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Royal College of Chemistry Oxford Street, frontage, founded in 1845
Royal College of Chemistry Hanover Square, rear
Royal School of Mines Jermyn Street 1851, frontage extended through to Piccadilly (now occupied by Waterstones)
Plan of the Exhibition Road/Queen’s Gate area commissioned by College landlords, the Royal Commission for the Exhibition of 1851. Imperial’s Island Site occupies most of the Horticultural Society Gardens section
Science Schools Building Exhibition Road, renamed Huxley Building, now Henry Cole Wing Victoria and Albert Museum. The Royal School of Mines moved here 1872-1893, Royal College of Science founded here 1881. Occupied by Imperial until 1975
City and Guilds College 1884, Architect Alfred Waterhouse The Central Institution of the City and Guilds of London, was created to further higher level technical education
The Imperial Institute 1893, Imperial Institute Road stretched between the Falmouth Gates and Mechanical Engineering. Architect T.E. Colcutt. Built to celebrate Queen Victoria’s Jubilee 1887, to engage with Prince Albert’s plans for South Kensington as an area of arts and science. Demolished in Imperial’s Expansion Scheme 1958, leaving a free standing campanile. The Alexandra Peal of Bells is rung mainly on royal occasions and Imperial’s student graduation days.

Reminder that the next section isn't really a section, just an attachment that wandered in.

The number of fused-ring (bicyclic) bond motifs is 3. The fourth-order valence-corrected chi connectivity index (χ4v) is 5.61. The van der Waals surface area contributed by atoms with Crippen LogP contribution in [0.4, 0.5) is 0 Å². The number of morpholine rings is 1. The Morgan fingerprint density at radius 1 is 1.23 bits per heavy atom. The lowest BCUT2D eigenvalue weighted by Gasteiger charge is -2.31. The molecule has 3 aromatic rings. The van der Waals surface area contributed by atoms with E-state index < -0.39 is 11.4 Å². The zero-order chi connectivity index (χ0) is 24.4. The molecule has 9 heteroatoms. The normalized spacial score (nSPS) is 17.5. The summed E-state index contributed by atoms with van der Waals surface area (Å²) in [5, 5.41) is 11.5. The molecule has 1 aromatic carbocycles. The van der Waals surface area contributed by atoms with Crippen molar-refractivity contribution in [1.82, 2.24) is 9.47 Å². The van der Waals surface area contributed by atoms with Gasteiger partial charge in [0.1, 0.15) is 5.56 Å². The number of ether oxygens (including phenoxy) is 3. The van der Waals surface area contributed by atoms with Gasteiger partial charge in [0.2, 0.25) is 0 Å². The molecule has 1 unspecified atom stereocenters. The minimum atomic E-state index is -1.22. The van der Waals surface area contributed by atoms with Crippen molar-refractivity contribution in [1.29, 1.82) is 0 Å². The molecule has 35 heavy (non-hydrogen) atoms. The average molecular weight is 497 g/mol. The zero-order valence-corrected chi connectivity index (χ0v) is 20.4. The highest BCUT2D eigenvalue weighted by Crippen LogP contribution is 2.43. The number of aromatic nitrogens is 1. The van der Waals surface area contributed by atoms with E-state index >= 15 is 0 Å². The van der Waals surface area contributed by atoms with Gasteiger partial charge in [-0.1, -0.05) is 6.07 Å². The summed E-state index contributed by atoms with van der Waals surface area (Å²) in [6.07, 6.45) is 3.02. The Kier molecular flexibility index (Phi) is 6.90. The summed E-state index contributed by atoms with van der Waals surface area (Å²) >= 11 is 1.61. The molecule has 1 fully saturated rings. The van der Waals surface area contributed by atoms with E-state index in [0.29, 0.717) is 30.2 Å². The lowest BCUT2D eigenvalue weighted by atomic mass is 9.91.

Royal College of Science Building, built 1906. Imperial Institute Road, opposite the Imperial Institute. Architect Aston Webb. Housed Physics and Chemistry and included the Science Museum Library
The Goldsmiths Extension 1915 and the Royal School of Mines and Bessemer Labs 1913, on the corner of Exhibition Road and Prince Consort Road, were the first buildings constructed for the new Imperial College of Science and Technology, formed in 1907 of the Royal School of Mines and the Royal College of Science, and in 1908, The City and Guilds College.
Goldsmiths Extension and Royal School of Mines under construction 1908
The Students Union Building 1910 Architect Aston Webb northside of an intended quadrangle of buildings eventually known as Beit Quad
The Students Union Building northside of the quad, shown here in the 1920s
Botany, Plant pathology and Physiology 1914 on the eastside of the quad under construction
The first student Hostel 1926 on the west side of the quad
Beit Quad South frontage on Prince Consort Road 1931 Architect Aston Webb
The Students Union Building enlarged by adding a floor 1957, Architects Norman and Dawbarn